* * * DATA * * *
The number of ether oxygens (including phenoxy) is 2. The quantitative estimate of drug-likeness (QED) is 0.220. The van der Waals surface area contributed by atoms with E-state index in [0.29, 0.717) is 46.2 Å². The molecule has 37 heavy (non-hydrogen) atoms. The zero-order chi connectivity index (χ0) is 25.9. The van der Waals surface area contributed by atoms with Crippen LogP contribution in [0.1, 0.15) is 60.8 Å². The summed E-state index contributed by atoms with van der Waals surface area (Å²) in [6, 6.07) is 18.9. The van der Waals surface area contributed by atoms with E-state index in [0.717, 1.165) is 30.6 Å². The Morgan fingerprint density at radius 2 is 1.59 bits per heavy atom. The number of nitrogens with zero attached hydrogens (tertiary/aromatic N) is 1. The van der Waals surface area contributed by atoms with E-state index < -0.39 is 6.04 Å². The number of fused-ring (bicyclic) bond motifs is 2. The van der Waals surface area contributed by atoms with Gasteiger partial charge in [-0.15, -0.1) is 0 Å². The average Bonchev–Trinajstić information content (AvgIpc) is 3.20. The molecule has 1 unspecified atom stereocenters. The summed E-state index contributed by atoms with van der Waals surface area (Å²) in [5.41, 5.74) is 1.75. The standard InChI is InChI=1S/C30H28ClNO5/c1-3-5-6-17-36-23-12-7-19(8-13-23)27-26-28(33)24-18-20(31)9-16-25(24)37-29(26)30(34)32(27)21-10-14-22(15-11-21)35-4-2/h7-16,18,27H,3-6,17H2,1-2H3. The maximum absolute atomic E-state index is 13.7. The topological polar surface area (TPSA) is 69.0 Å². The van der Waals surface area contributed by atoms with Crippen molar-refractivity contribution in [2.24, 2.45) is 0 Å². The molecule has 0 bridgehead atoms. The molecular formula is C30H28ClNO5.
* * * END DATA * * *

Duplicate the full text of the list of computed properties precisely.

The number of ether oxygens (including phenoxy) is 2. The quantitative estimate of drug-likeness (QED) is 0.220. The van der Waals surface area contributed by atoms with E-state index in [0.29, 0.717) is 46.2 Å². The molecule has 37 heavy (non-hydrogen) atoms. The zero-order chi connectivity index (χ0) is 25.9. The van der Waals surface area contributed by atoms with Crippen LogP contribution in [0.1, 0.15) is 60.8 Å². The summed E-state index contributed by atoms with van der Waals surface area (Å²) in [6, 6.07) is 18.9. The van der Waals surface area contributed by atoms with E-state index in [0.717, 1.165) is 30.6 Å². The Morgan fingerprint density at radius 2 is 1.59 bits per heavy atom. The number of nitrogens with zero attached hydrogens (tertiary/aromatic N) is 1. The van der Waals surface area contributed by atoms with E-state index < -0.39 is 6.04 Å². The number of fused-ring (bicyclic) bond motifs is 2. The van der Waals surface area contributed by atoms with Gasteiger partial charge in [-0.15, -0.1) is 0 Å². The average Bonchev–Trinajstić information content (AvgIpc) is 3.20. The molecule has 1 unspecified atom stereocenters. The summed E-state index contributed by atoms with van der Waals surface area (Å²) in [5.41, 5.74) is 1.75. The standard InChI is InChI=1S/C30H28ClNO5/c1-3-5-6-17-36-23-12-7-19(8-13-23)27-26-28(33)24-18-20(31)9-16-25(24)37-29(26)30(34)32(27)21-10-14-22(15-11-21)35-4-2/h7-16,18,27H,3-6,17H2,1-2H3. The maximum absolute atomic E-state index is 13.7. The topological polar surface area (TPSA) is 69.0 Å². The van der Waals surface area contributed by atoms with Crippen molar-refractivity contribution in [2.24, 2.45) is 0 Å². The molecule has 0 bridgehead atoms. The molecular formula is C30H28ClNO5.